Amelia, a Davey blog reader in California, recently asked, “My Japanese maple's leaves are turning brown at a fast rate starting on one side of the tree. This is new.... Is it due to lack of water?”
Burnt leaves usually point to a problem called leaf scorch. It comes in three forms. Find out which your tree has and what to do about it.
There are three kinds of leaf scorch: nutrient-related, bacterial and weather-related, which is sometimes caused environmental leaf scorch.
1. Environmental leaf scorch occurs when tree leaves have literally been burned by the sun, hot temperatures or a general lack of rain.
2. Bacterial leaf scorch looks about the same as environmental at first glance, but has a few distinctions:
3. Nutrient scorch occurs when the tree is deficient of a nutrient vital to its health–usually iron or manganese. Look for brown in-between the veins of the leaves at the tips of the branches.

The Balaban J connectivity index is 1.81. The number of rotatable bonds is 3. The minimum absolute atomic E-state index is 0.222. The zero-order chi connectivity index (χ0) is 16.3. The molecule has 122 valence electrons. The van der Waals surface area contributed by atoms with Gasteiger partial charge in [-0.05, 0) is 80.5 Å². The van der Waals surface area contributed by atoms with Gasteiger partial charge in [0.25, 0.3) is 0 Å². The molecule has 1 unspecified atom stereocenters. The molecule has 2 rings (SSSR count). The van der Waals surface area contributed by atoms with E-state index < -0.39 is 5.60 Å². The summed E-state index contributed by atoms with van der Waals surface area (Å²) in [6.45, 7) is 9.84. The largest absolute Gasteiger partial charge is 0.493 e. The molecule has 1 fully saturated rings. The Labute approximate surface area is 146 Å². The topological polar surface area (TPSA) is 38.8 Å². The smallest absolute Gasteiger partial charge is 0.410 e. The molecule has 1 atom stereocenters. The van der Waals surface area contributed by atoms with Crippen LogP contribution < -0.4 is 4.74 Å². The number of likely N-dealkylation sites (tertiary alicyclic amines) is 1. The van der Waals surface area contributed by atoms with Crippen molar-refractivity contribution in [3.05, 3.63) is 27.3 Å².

The first two types typically aren’t a threat to trees that are established and healthy. You can find quick tips on treating these below.
Bacterial leaf scorch, on the other hand, becomes more dangerous each year. If you suspect it, talk to your arborist. If you catch it early, you can treat your tree each year to prolong its life. Or, if it’s too late, you may need to remove your tree entirely. Again, an arborist will tell you the next best step.
Healthy trees, free of pests, diseases, and other stressors, are best at fighting this off.
Help your tree maintain vigor with these steps: